On October 4, 2010, the Secretary General prepared a report on multilingualism, and after about six months, the General Assembly asked him to provide guarantees that all the official and working languages of the UN would be equal and that the necessary conditions would be created for their normal functioning. At the same time, a body of the international community adopted a resolution in which it was noted that the development of the official UN site (on the part of multilingualism) is proceeding at a slower pace than previously envisaged.
UN Specialized Offices
It is known that the UN also has independent organizations or institutions that carry out their activities autonomously. These agencies include, for example, UNESCO, Universal Postal Union and others. It is noteworthy that other languages can be considered official languages in these independent UN bodies. So, in the Universal Postal Union only French is used, it is the only official one. UNESCO, by contrast, officially recognized nine languages, among them Portuguese and Italian, as well as Hindi. The International Fund for Agricultural Development has a total of four languages used by its members at the official level. It is Arabic, Spanish, French and English.
As early as 1999, the General Assembly made an appeal to the Secretary-General by adopting a resolution requesting the creation and appointment of a senior official of the Secretariat. This official was charged with coordinating all issues related to multilingualism.
On December 6, 2000, Federico Riesco of Chile was appointed the first to this position. The next multilingual coordinator was Miles Stobi of Guyana, who was appointed to the post on September 6, 2001.
Shashi Terur was appointed coordinator in 2003 by Kofi Annan. In parallel, he was also involved as Deputy Secretary General in charge of communications and public information.
Currently, Kiyo Akasaka from Japan is in the position of coordinator for multilingualism. As well as Shashi Terur, he combines his work with the position of head of the public information department.
Since 2010, so-called language days have been celebrated at the UN, each of which is intended for one of the 6 UN official languages. Such an initiative was supported by the Public Information Department in order to highlight the linguistic diversity of the organization, as well as to gain knowledge and information about the importance of intercultural communication. Every day of a particular language is associated with any significant historical event that occurred in the country of that language.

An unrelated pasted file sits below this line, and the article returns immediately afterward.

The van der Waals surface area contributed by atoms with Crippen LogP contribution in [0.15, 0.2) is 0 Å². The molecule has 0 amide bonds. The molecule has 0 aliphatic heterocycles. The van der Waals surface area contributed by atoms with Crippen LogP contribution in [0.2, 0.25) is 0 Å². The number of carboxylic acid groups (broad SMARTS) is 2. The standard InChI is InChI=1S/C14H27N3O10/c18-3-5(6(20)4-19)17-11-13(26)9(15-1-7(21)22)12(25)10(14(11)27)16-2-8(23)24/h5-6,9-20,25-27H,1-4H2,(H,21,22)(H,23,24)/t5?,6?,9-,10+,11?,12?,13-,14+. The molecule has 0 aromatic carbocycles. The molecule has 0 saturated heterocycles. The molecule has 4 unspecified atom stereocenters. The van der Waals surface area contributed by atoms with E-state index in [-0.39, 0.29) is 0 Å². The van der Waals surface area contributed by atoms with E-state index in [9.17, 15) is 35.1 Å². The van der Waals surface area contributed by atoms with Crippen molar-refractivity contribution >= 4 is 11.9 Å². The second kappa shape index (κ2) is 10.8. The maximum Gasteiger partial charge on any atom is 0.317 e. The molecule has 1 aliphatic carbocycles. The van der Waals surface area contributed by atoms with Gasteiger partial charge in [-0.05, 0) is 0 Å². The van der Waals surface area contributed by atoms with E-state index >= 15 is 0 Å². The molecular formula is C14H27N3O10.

- Arabic - December 18 - the date of the definition of Arabic as the official language of the UN.
- Russian - June 6 - the date of birth of A.S. Pushkin.
- English - April 23 - the date of the birth of Shakespeare.
- Spanish - October 12 - is considered in Spain as the "Columbus Day".
- Chinese - April 20 - in honor of Tsang Jie.
- French - March 20 - the day of the creation of the Internationale.
Parallel with the European Union
The European Union is another large multilingual organization consisting of several countries. Each of these countries, of course, has its own language. Therefore, in this alliance there is a main rule that all languages of the participating countries are equal. All documentation and clerical work must be conducted in these languages, and appropriate translations must be made. However, with the growth of the Union and the inclusion of other states (northern Scandinavian and Eastern European), these new participants did not require the European Union to give their language official status, justifying it with knowledge of one of the main languages. English, German, Italian, French and Spanish are considered as such in the union. Indeed, this position of the new members of the organization is confirmed by the fact that almost all diplomats have good knowledge in at least one of the listed languages. Most new participants prefer to speak English. In addition, it should be noted that in the European Union the most ardent supporters of multilingualism are the French.
Use of official languages in other international organizations
Other international organizations, for example, specializing in trade, in sports, as well as others are inclined to use English, but at the same time the frequent use of French is noted, in many communities it is official.
International organizations with a regional scale generally apply the language that is characteristic of their ethnic or religious composition. Thus, Arabic is used in Muslim organizations, and in the main part of non-Muslim Africa, either French or English are used as official languages (the colonial past left a lot of influence).
The desire of other languages to obtain official status in the UN
Recently, many other languages want to become the official world languages of the UN. Many countries are fighting for this right. So, among these countries can be identified Turkey, Portugal, India and others. In 2009, Bengali, which ranks seventh among the most spoken languages, was proposed as the new official language. The Prime Minister of Bangladesh stood up for this.
Despite the fact that a huge number of people speak Hindi, the wish of the Indian leadership to establish this language as an official one was not accepted. This was explained by the fact that Hindi is very uncommon in the world, and almost all the people who speak it are concentrated in the region of this state.
There was a proposal to choose Esperanto as the main official language, which would replace all existing languages, thereby reducing the organization’s budget expenditures, saving on translations.